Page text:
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The much-discussed ‘documentary of the imagination’, in which former members of Indonesian death squads re-enact their own murders in the style of the American movies they love.

The Act of Killing is a journey into the memories and imaginations of the perpetrators, offering insight into the minds of mass killers. The film is a nightmarish vision of a frighteningly banal culture of impunity in which killers can joke about crimes against humanity on television chat shows, and celebrate moral disaster with the ease and grace of a soft shoe dance number.

Anwar Congo and his friends have been dancing their way through musical numbers, twisting arms in film noir gangster scenes, and galloping across prairies as yodelling cowboys. Their foray into filmmaking is being celebrated in the media and debated on television, even though Anwar Congo and his friends are mass murderers. When the government of Indonesia was overthrown by the military in 1965, Anwar and his friends were promoted from small-time gangsters who sold movie theatre tickets on the black market to death squad leaders. They helped the army kill more than one million alleged communists, ethnic Chinese, and intellectuals in less than a year. As the executioner for the most notorious death squad in his city, Anwar himself killed hundreds of people with his own hands.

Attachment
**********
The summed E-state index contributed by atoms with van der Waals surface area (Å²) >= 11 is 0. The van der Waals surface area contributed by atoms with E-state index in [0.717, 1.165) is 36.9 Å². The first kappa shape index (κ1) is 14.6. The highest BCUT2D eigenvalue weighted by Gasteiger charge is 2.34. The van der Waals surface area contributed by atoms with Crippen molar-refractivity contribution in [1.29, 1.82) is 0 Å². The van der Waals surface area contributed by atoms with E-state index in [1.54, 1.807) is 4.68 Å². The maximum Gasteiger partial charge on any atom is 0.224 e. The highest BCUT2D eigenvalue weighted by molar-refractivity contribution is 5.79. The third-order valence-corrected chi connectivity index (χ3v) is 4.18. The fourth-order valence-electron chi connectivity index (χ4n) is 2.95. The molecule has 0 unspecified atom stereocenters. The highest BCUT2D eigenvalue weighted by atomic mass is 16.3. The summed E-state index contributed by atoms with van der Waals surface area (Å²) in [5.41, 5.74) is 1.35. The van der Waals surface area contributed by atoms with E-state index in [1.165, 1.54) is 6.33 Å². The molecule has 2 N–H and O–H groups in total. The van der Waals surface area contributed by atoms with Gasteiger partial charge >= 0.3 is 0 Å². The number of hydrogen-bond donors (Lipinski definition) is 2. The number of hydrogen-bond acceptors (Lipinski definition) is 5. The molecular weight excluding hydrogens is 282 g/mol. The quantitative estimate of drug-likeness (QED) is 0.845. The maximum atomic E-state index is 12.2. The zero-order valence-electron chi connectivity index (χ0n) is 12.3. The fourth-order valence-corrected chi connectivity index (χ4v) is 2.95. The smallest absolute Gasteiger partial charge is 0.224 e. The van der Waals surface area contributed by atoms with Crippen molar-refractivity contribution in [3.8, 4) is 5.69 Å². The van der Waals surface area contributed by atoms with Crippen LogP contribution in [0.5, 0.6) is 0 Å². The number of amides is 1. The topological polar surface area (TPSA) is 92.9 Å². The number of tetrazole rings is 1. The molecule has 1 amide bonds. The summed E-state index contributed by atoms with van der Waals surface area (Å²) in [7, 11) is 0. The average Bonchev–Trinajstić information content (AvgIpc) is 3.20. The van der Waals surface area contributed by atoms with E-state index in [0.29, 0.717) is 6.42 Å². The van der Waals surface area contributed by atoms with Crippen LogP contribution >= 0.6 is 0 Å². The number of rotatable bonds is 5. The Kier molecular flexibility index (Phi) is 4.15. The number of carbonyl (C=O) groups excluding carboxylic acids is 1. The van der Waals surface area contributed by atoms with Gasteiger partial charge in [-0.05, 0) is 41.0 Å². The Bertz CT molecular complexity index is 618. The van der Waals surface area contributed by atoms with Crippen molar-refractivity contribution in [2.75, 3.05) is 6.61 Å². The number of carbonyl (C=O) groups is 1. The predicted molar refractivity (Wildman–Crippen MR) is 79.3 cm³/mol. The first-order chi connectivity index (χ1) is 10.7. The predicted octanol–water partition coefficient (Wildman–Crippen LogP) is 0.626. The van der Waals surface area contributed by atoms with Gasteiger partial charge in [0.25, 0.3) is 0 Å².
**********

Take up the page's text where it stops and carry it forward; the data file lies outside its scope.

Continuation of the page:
“The filmmaking method we used in The Act of Killing is best seen as an investigative technique, refined to help us understand not only what we see, but also how we see, and how we imagine. (The resulting film may best be described as a documentary of the imagination.) These are questions of critical importance to understanding the imaginative procedures by which human beings persecute each other, and how we then go on to build (and live in) societies founded on systemic and enduring violence.” – Joshua Oppenheimer

Joshua Oppenheimer, Indonesia/ USA, 2012, 159mins

Please note, this is the director’s cut.

Read a review.

Read Oppenheimer’s interview in Sight and Sound.

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